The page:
Dear Miss Manners:
For three generations, my husband's family owned a chain of department stores. At the height of their success, there were approximately 30 stores in three states. The stores were sold to another family-owned chain of stores about 10 years ago.
Since then, in an effort to preserve some family memorabilia for my daughter, who doesn't remember this part of the family history, I have collected several promotional and advertising items with the store name and logo on them. Many of the items are from the 1940s and '50s. Rather than store them away in a closet, I would like to display them in a tasteful and meaningful way. Most of the items are small -- paper fans and calendars, for example.
I know there are ways of displaying collectibles that reflect a person's interests and hobbies, but does having one's last name on the collectibles prohibit the display of this precious memorabilia?
There is a difference between a hobby collection and personal memorabilia, and what you have is in the latter category.
If you collected, say, seashells or Rembrandts, you could display them anywhere in the house. (Miss Manners is assuming that you are not a member of the Rembrandt or mollusk family.)
However, by the strictest standards -- meaning ones that are commonly flouted -- personal memorabilia, including family photographs, belong in rooms seen only by intimates of the residents, such as a library, study, bedroom or family sitting room.
Your case offers a particularly apt illustration of why. While your good friends presumably know something of your family history, other acquaintances whom you entertain may not. If they were unaware that your family no longer owned the chain, they might assume that you were advertising the goods. Or worse, that you were giving out logo-laden souvenirs.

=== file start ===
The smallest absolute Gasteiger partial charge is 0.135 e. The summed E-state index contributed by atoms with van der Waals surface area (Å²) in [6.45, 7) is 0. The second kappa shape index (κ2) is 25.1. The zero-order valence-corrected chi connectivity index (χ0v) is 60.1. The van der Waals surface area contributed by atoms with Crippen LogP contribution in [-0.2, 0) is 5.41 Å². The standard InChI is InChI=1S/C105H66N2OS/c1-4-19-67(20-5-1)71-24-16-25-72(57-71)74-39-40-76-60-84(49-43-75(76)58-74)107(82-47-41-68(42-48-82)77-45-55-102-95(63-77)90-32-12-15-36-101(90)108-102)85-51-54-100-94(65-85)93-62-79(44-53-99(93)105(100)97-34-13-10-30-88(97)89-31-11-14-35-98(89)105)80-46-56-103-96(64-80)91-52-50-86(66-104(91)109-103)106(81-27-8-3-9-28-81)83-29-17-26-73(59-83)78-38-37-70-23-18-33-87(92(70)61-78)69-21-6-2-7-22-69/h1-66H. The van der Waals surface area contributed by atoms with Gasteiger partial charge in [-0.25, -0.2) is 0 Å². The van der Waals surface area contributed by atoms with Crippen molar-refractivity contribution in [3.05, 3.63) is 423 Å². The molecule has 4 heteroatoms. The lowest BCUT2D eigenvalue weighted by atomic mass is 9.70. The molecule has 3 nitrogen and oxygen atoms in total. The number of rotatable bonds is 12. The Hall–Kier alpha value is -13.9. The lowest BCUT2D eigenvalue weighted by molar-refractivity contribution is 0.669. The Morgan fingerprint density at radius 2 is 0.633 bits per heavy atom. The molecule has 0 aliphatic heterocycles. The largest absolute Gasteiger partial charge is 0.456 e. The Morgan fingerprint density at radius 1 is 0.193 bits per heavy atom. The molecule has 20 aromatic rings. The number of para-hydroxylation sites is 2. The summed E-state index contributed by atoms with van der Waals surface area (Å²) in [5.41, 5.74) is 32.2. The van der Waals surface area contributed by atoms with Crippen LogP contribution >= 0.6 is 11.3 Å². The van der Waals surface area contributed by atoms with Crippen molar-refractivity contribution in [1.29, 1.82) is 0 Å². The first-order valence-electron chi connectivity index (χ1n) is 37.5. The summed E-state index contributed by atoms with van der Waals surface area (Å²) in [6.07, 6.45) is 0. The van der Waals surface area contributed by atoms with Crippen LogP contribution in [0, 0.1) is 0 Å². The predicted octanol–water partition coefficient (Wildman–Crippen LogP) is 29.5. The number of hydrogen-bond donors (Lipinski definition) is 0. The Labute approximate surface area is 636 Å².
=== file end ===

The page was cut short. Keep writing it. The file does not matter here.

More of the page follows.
Dear Miss Manners:
All I want for my birthday is dinner out with my life partner. I do not want all kinds of e-mails and talk about it from my co-workers. I work at a Fortune 500 company that views such things as important for employee bonding. Even though I requested that my birthday not be celebrated publicly, word has gotten around and I am getting unwanted attention. Is there any way I can respond to curb this? Or do I need to just put on a good face and get through the day?
Miss Manners is afraid so. Much as she sympathizes with your distaste for this kindergarten practice among working adults, you cannot tell people to buzz off while they are wishing you a happy birthday. And if that were all, it wouldn't be so bad. It's the cakes and collections for presents that create a burden for those who must participate and can hardly make the guest of honor feel beloved, as he surely knows he doesn't pony up for others because he loves them. If you can find others who also consider the idea that they will work harder if colleagues are required to pretend to be their buddies patronizing, perhaps you can kill the practice in your office.
Feeling incorrect? E-mail your etiquette questions to Miss Manners (who is distraught that she cannot reply personally) at MissManners@unitedmedia.com or mail to United Media, 200 Madison Ave., New York, N.Y. 10016.
(c) 2004, Judith Martin